Flickr / Jacqui Brown

Use games to teach students maths and economics, says Warwick study

Games should be included in the teaching of subjects such as maths and economics, a Warwick study has concluded.

The study, published in March 2024, examined the effect that integrating games into teaching had on the success of students. The experiment focused on subjects such as economics and statistics.

The research was conducted by Joshua Fullard, an Assistant Professor of Behavioural Science at Warwick Business School. It split participants into two groups: one group who were taught with a combination of games and traditional teaching, and the other sticking to the standard teaching model, dubbed “chalk-and-talk”.

The study found that students who were taught in the typical style, without games, achieved an average of 60% in their assessments. In contrast, it was recorded that this increased to 69% in the group where games were integrated into teaching.

The increased rates of student success would result in hundreds of students […] achieving higher grades

Joshua Fullard, Assistant Professor, WBS

Commenting on the results, Fullard said: “The effects of games on students are not small or limited to some people in the class.

“Applied across a college or university, the increased rates of student success would result in hundreds of students not failing, achieving higher grades, and being more satisfied in their learning at the same time.”

Another element examined by the study was student satisfaction. The research concluded that levels of contentment with the teaching also increased in the group that were taught using games.

What’s more, a final observation was that teaching which included games also brought a higher rate of attendance in classes. This was seen to apply both to seminars and to lectures.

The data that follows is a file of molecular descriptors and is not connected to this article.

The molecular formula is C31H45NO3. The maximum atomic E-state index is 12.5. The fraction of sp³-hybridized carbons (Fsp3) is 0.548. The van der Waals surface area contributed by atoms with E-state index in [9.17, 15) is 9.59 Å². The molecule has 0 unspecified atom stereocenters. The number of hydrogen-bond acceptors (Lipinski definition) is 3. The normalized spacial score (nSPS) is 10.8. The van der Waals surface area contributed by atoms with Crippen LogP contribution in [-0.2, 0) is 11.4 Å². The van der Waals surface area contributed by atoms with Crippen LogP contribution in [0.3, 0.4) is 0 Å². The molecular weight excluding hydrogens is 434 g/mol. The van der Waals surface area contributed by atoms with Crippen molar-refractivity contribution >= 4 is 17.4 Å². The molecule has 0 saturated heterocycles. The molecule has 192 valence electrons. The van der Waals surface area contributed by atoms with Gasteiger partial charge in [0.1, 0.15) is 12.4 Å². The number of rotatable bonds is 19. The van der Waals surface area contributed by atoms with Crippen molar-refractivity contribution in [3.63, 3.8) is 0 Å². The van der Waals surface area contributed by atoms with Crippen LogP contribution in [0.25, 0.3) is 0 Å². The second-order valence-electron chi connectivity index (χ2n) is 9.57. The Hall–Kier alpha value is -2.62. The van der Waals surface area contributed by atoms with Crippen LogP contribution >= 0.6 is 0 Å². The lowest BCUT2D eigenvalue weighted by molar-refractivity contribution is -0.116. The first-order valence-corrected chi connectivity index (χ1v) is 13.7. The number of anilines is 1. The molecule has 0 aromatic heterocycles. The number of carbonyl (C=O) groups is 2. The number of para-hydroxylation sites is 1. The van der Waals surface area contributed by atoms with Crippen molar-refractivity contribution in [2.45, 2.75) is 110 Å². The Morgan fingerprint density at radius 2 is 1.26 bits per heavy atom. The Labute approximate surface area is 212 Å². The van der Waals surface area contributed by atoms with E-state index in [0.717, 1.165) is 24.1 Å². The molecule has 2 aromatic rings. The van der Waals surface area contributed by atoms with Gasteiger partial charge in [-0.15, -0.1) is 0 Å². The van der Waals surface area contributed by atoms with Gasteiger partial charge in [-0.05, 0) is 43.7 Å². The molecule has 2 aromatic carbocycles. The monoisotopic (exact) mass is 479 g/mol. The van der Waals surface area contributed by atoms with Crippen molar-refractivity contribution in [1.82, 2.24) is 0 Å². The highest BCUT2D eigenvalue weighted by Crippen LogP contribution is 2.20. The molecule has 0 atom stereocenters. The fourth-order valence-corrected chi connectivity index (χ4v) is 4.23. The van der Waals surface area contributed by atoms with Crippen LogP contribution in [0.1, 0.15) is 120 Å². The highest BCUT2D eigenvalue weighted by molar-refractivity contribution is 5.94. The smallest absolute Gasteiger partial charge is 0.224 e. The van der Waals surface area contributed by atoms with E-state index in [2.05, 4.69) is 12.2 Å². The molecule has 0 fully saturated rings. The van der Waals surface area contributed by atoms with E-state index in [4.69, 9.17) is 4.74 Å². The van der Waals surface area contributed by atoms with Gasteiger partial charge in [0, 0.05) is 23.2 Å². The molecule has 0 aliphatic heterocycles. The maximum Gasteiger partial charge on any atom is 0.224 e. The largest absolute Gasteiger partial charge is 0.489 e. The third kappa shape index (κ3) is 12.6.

With the study reporting a plethora of benefits for the integrated-game teaching style, some researchers questioned why games were not used more often in courses.

The study ultimately concluded that time was a key limiting factor for lecturers, both in the commitment needed to plan such games and in the limited amount of contact hours available, which meant time for games had to be weighed against the time needed for teaching content.

The research has outlined its own solutions that may address the issue, with a series of pre-prepared games that would not be time-consuming for lecturers to prepare.

Patrick Jack, of Times Higher Education, wrote that: “Even a small change in how teaching is delivered, such as adding a 10-minute activity to the end of a few seminars in a term, can have major benefits for students.”

Overall, this research would seem to be a step towards embracing new and innovative styles of learning.


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